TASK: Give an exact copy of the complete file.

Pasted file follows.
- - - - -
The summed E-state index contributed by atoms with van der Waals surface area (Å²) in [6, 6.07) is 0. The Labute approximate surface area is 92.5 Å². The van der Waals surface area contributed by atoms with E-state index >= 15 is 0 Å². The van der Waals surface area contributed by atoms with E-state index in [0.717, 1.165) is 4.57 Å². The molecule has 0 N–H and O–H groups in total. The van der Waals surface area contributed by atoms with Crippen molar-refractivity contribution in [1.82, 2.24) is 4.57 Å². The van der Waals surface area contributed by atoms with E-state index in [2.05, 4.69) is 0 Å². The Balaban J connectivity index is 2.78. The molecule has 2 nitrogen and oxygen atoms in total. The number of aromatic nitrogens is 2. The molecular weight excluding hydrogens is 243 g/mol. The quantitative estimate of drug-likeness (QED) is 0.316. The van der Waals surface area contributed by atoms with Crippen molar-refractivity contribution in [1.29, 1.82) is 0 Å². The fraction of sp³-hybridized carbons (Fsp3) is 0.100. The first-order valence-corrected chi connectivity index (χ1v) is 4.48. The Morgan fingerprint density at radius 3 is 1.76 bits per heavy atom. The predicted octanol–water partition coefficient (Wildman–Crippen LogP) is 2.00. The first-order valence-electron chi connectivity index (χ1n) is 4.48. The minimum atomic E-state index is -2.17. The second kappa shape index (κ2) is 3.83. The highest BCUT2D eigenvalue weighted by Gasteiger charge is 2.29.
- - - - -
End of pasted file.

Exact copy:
The summed E-state index contributed by atoms with van der Waals surface area (Å²) in [6, 6.07) is 0. The Labute approximate surface area is 92.5 Å². The van der Waals surface area contributed by atoms with E-state index >= 15 is 0 Å². The van der Waals surface area contributed by atoms with E-state index in [0.717, 1.165) is 4.57 Å². The molecule has 0 N–H and O–H groups in total. The van der Waals surface area contributed by atoms with Crippen molar-refractivity contribution in [1.82, 2.24) is 4.57 Å². The van der Waals surface area contributed by atoms with E-state index in [2.05, 4.69) is 0 Å². The Balaban J connectivity index is 2.78. The molecule has 2 nitrogen and oxygen atoms in total. The number of aromatic nitrogens is 2. The molecular weight excluding hydrogens is 243 g/mol. The quantitative estimate of drug-likeness (QED) is 0.316. The van der Waals surface area contributed by atoms with Crippen molar-refractivity contribution in [1.29, 1.82) is 0 Å². The fraction of sp³-hybridized carbons (Fsp3) is 0.100. The first-order valence-corrected chi connectivity index (χ1v) is 4.48. The Morgan fingerprint density at radius 3 is 1.76 bits per heavy atom. The predicted octanol–water partition coefficient (Wildman–Crippen LogP) is 2.00. The first-order valence-electron chi connectivity index (χ1n) is 4.48. The minimum atomic E-state index is -2.17. The second kappa shape index (κ2) is 3.83. The highest BCUT2D eigenvalue weighted by Gasteiger charge is 2.29.